The snowballing effect that Pat puts into perspective here is absolutely accurate. Of course this, like many other things, is fueled by the fact that media members are forced to be overprolific and sensationalize things based on nothing but reputation. For better or for worse, there aren't any private investigators following, well, most baseball players.

The most similar opinion presented as fact is something I've had to counter-argue in two separate years here on How Youz Doin Baseball, and that's the perception that Alex Gonzalez is a terrible offensive player. He wasn't. Injury-prone, yes. Not a Silver Slugger award winner, yes. Somewhat streaky, yes. But let's not pretend that Alex Gonzalez is Mario Mendoza here. He was not, and if you watched his contributions, either looking at the games or looking at any objective numbers instead of reading opinions, you'd know that.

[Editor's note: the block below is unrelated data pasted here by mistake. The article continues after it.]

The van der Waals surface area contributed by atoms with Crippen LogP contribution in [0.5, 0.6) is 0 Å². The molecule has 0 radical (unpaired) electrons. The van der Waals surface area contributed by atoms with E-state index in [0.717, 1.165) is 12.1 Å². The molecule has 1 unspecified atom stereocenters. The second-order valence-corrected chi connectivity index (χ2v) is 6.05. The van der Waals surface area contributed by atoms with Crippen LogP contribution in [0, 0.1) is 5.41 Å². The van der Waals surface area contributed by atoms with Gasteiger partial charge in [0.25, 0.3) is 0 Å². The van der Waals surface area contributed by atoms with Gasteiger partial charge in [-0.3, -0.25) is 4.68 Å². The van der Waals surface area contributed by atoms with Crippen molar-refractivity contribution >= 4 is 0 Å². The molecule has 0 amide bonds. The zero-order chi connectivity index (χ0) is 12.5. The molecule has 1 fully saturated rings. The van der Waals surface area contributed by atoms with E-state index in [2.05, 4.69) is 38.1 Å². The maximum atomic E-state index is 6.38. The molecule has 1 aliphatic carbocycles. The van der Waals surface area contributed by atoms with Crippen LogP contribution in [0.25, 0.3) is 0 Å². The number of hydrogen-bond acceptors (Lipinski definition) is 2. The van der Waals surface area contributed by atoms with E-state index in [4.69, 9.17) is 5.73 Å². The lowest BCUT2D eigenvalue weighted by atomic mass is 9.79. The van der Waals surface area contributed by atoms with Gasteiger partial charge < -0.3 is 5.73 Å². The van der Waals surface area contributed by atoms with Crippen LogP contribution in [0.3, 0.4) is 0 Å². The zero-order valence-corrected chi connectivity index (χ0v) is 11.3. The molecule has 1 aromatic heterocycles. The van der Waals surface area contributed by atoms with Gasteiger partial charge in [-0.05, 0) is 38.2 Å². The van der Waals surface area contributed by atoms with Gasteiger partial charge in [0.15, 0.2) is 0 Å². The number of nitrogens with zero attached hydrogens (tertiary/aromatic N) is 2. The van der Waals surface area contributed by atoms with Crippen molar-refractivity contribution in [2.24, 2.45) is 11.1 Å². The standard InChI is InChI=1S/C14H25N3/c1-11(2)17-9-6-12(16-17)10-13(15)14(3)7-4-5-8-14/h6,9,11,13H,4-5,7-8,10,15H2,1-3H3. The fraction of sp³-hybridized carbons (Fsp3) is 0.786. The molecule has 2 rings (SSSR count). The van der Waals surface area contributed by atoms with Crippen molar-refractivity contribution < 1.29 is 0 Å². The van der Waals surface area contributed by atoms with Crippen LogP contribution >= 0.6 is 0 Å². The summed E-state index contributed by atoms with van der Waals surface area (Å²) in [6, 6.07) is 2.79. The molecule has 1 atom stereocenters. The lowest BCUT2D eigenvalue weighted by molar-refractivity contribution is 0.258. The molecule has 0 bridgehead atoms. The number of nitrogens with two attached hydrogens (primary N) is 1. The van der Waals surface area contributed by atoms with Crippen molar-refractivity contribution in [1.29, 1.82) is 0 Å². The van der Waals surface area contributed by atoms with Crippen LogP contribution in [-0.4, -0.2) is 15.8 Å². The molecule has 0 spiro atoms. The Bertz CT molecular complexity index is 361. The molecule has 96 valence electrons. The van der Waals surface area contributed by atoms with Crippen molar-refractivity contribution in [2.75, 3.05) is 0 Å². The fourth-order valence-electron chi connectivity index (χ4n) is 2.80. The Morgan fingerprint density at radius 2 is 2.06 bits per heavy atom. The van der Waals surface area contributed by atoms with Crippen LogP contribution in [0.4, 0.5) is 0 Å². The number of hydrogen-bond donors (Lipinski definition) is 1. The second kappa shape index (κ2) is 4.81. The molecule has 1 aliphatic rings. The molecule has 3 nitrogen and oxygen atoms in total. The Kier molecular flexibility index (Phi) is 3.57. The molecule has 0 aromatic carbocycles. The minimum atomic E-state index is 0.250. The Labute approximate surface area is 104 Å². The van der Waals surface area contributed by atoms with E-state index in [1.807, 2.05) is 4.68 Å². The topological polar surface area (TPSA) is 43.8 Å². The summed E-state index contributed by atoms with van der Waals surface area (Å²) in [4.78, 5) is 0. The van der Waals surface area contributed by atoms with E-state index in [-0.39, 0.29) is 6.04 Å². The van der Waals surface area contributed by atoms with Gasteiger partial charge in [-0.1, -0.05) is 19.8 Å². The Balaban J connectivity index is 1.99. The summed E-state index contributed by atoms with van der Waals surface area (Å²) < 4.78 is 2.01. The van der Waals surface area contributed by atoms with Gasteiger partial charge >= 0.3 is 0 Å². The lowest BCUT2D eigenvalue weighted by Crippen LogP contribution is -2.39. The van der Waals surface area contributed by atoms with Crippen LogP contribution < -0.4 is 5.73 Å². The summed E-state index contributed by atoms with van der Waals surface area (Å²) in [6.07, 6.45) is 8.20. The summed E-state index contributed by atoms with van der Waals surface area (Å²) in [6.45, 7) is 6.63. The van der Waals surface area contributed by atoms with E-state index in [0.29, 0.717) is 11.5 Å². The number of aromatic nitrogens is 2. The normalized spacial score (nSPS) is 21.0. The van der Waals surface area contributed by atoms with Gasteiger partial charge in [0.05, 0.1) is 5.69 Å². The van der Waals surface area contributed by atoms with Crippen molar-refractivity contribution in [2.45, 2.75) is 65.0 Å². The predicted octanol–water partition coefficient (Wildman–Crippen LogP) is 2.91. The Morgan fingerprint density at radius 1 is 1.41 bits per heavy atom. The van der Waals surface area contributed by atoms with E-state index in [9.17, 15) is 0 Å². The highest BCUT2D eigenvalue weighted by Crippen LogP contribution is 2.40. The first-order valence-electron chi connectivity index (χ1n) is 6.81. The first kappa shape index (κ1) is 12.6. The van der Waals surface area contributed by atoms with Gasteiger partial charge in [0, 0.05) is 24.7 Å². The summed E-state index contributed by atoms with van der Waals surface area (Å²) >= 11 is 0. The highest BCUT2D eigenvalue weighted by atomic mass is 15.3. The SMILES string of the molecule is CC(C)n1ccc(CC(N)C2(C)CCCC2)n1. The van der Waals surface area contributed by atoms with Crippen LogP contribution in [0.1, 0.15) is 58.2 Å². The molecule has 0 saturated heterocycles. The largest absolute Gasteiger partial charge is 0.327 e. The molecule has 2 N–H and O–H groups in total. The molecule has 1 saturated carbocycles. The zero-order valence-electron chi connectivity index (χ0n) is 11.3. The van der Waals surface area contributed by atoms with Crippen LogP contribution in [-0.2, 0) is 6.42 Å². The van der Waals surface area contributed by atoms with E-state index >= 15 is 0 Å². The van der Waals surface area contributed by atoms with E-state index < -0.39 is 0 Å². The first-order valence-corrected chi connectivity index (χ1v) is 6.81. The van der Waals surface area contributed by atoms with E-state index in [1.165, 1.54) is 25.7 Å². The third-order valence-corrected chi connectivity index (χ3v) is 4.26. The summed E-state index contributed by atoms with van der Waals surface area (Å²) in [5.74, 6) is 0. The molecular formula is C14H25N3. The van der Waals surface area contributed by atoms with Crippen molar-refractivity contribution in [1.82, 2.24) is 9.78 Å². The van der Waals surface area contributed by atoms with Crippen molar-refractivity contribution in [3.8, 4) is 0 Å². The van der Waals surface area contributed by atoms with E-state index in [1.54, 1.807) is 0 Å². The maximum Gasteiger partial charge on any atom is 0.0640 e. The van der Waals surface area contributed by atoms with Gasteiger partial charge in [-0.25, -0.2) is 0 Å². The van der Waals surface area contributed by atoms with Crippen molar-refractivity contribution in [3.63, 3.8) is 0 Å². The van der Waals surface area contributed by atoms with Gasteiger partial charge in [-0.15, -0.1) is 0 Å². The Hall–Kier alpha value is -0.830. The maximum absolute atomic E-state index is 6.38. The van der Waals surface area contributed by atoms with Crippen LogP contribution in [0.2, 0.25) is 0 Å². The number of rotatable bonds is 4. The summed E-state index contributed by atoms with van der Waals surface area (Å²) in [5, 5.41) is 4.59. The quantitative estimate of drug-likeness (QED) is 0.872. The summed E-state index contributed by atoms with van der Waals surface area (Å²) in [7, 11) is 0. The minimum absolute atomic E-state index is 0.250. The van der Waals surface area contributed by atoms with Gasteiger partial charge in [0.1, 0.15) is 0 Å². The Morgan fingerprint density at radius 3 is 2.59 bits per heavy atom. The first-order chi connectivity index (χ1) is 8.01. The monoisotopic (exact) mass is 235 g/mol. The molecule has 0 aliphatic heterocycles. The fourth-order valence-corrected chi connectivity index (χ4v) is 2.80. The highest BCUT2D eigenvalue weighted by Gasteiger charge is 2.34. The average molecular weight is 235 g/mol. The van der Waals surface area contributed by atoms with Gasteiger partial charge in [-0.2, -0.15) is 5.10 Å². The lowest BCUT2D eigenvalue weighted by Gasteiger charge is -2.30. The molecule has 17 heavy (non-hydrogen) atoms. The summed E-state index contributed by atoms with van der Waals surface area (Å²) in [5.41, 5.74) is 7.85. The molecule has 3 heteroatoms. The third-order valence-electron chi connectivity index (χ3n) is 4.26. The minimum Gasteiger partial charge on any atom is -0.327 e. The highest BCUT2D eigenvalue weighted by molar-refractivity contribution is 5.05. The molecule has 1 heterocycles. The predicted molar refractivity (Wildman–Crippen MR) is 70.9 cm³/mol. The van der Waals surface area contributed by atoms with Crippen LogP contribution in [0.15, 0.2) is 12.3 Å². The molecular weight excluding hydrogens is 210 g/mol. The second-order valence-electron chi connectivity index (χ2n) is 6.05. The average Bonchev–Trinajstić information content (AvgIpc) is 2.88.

Montero may be along the same lines.

Patrick said...

gunn -

right on point. you always want a complete player, but you can't always have one. at the catching position, if you can really hit, you don't have to be a great defensive catcher. because it can be just as, if not more valuable than the alternative (if you can't have a complete catcher) of a good defensive catcher who can't hit. personally, i'd rather have the former if i had to decide between the two. you just have to be able to play reasonable defense. that's what i'm getting at with montero here, i think he might be able to do that despite all the hype that maybe he can't. he definitely seems to be improving.

ross -